Traveling with a baby (especially if it’s your first trip as a parent) can be intimidating. But, if you plan ahead and prepare for the unexpected, you can enjoy your trip just as much as you would without a little one in tow. One of the biggest challenges in traveling with babies is adjusting to time changes. If you’re just going to another time zone for a day or two, this isn’t too big of an issue.
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However, if you’re traveling somewhere significantly different from your normal time zone, this can be a problem for you and your baby. You’ll have to adjust your schedule accordingly so that neither of you is up at dawn or trying to fall asleep when it’s light out.
This might mean rescheduling naps or feeding times to align with the new time zone. It also means changing any routines that your baby is used to—such as playtime or bedtime—to coincide with the new schedule. This can be overwhelming because babies are susceptible to changes, and they will require you to help them adjust and adapt to time change travel. Overwhelmed on how to adjust a baby to time change travel? Don’t be!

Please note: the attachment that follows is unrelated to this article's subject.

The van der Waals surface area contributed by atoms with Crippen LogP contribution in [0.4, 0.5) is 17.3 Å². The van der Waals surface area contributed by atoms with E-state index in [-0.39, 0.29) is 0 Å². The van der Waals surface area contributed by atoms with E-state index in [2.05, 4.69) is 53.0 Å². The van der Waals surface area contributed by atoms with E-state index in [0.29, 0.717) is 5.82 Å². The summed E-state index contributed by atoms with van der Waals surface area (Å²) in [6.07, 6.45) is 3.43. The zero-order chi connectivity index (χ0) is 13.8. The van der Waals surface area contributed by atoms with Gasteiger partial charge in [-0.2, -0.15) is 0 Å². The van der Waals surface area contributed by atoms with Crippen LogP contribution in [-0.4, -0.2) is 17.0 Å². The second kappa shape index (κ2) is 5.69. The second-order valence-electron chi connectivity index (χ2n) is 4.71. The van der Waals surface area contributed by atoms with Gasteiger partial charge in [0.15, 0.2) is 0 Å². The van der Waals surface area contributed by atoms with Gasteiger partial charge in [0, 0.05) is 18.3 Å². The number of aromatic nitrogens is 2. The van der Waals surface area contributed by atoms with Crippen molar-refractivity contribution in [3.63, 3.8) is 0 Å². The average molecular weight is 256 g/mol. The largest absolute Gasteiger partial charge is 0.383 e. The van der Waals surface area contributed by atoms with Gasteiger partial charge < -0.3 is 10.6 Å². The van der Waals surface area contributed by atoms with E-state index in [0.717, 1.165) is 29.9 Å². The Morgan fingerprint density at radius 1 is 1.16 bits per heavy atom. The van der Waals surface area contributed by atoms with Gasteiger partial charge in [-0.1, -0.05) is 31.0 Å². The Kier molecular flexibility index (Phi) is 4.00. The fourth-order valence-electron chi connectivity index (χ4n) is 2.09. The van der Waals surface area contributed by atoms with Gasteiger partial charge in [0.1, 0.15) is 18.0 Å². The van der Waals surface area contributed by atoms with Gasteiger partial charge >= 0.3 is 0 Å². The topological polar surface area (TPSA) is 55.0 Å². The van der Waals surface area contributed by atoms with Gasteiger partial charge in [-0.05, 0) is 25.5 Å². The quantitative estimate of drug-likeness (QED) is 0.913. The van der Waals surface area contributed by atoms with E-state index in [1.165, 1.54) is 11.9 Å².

Here are some steps parents can take before and during their travels to help ease the baby’s adjustment and improve their own experiences as well.
9 Tips on How to Adjust a Baby to Time Change Travel
1. Arrive at the right time of day
When traveling with a baby, it’s vital to arrive at the right time of day. But, of course, what’s “right” for your child will vary depending on their age and how they handle certain situations. For example, babies who nap in the car might not be able to get to sleep if you arrive at your destination during their regular naptime. At the same time, older kids might be excited (and thus, energized) by seeing new faces and exploring a new place—especially if they’re visiting family.
Traveling on the weekend is usually better than a weekday since it can help you ease into the trip over two days rather than one. If you have that luxury, get away early enough on Friday to spend a couple hours at your destination before bedtime. Have Saturday to relax and play, and then leave Sunday morning when children are usually ready after a good night’s sleep.